She told me how to find her house and asked me to be there at five oíclock. That would give her time to get some cooking done after she finished at the market. I handed her the small pizza I had wrapped and walked her out to her car.

We were standing there under that big oak tree and I had a fleeting thought that I should kiss her on the cheek. There was a panicked feeling in my stomach and I realized that I shouldnít do that. We were just friends, after all. I told her goodnight and watched her drive off.

Inside, there really wasnít much cleaning up to do. She had helped me take care of that. I opened my computer and looked for Amanda so I could tell her how the evening went. She was already online, and my speaker rang as soon as the program loaded.

"Michael! How did it go? Was she impressed? Are you going to see her again? Did you kiss her goodnight?" Amanda was full of questions.

"Hi, Amanda. It went well. She said she really liked the pizza. I made a small one for her to take home. I think she had a good time. I know I did."

"And?"

"And, she invited me over to her house for dinner tomorrow night."

"Good. What are you going to bring?"

"What am I going to bring? I donít know. Iím going there for dinner. Sheís fixing it so I donít think I need to bring anything."

Amanda made an exasperated sound. "Men. Okay, dear, you have to bring her something. It doesnít have to be much. Flowers, a bottle of wine, something like that. Just donít go there without anything. Promise me that, okay?"

"If you think so, Iíll find something."

"Michael, donít you dare go to that womanís house without bringing her a gift."

"Alright, Amanda. Iíll do it."

"So, what was it like when you kissed her goodnight? Or did you wait that long to kiss her?"

"Amanda, weíre just friends."

"Do you mean you didnít kiss her?" she asked me crossly.

"No, I didnít. I invited her for dinner, not to take her to bed."

"You are not making this easy. Tell me everything that happened. Then Iíll tell you what you did wrong."

I chuckled. "Yes, Mom." Then I recounted everything that took place She kept prompting me for more details. When I was finished, she thought for a little while.

"Your big mistake was when you two were sitting in the hammock. That could have been so romantic."

"I really donít think she was interested. She didnít want any more wine. She was ready to go home."

"Michael, Michael, that poor girl was practically throwing herself at you. She was giving you great big heaping signs and you ignored them.

"It was good when you talked about your writing, though. You really relax when you do that. It comes naturally for you so you can just be yourself. When she put her glass down, that was so she would have her hands free. Remember when she looked at you after that? Did you feel like she was looking deeply into your eyes? Peering into your soul?"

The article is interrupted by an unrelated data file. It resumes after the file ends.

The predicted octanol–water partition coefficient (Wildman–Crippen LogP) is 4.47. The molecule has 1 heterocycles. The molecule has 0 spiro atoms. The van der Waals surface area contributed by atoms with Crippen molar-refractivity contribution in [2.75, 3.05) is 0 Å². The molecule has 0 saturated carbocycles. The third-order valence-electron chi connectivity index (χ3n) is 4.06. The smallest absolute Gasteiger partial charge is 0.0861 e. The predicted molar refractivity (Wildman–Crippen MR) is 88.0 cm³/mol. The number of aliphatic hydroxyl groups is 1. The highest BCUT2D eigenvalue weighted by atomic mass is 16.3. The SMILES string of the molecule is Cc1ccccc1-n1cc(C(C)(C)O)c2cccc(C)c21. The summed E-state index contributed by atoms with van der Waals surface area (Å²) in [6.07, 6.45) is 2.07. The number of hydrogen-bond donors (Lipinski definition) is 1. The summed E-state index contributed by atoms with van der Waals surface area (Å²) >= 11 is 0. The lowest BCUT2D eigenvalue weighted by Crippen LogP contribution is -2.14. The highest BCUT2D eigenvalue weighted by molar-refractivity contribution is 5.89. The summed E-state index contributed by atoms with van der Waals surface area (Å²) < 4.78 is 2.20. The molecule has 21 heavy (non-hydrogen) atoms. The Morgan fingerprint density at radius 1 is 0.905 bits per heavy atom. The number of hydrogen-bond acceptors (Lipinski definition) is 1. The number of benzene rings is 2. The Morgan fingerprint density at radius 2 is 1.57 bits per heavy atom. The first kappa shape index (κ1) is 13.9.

"Yes, I think I know what you mean."

"That was when she was waiting for you to kiss her."

"You have to be kidding."

"No, I am not. She wanted you to take the initiative. You blew it right there. You had another chance when you walked her to the car. She expected you to kiss her and you didnít do anything."

"Weíre just friends. Sheís not like that. Sheís sweet, and funny, and she just wants to be friends."

"Dear, a woman doesnít spend an evening alone with a man just because he is a friend. Look, sheís trying to give you another chance tomorrow night. Donít blow it."

"You werenít here. You donít know Lindsey."

"I know women. You thought I didnít know Theresa."

"That was different. That was sneaky."

"No, it wasnít." She deftly changed the subject before I could dwell on that. "You should just tell her who you really are. It would make things so much simpler. Women love sensitive guys like that. Writers are cool, and romance writers are so hot."

"You know Iím not going to flaunt my fame."

She tried yet another tactic to get to me. "That woman is falling for you, Michael. She has it bad for you. Youíre falling for her, too. You just donít realize it yet."

"Thatís ridiculous. Iím not even ready for another relationship. We just met."

"Youíll see," Amanda said, and I could clearly hear the smile on her face. Then, she made another move to throw me off my feet. "What is she cooking for you?"

"I have no idea. She didnít say. I guess itís going to be a surprise."

"Did you two talk about the things you like?"

"No, I donít think so. Well, we established that we both like pizza. Yes, I think Iíve told her that I love Italian cooking."

"There you have it."

"I donít follow you."

"Tomorrow night, if she cooks something Italian, youíll know sheís after you."

"Amanda, youíre being foolish. I thought youíd be glad I made a friend in town."

"Oh, youíve made more than just a friend, Michael. Trust me."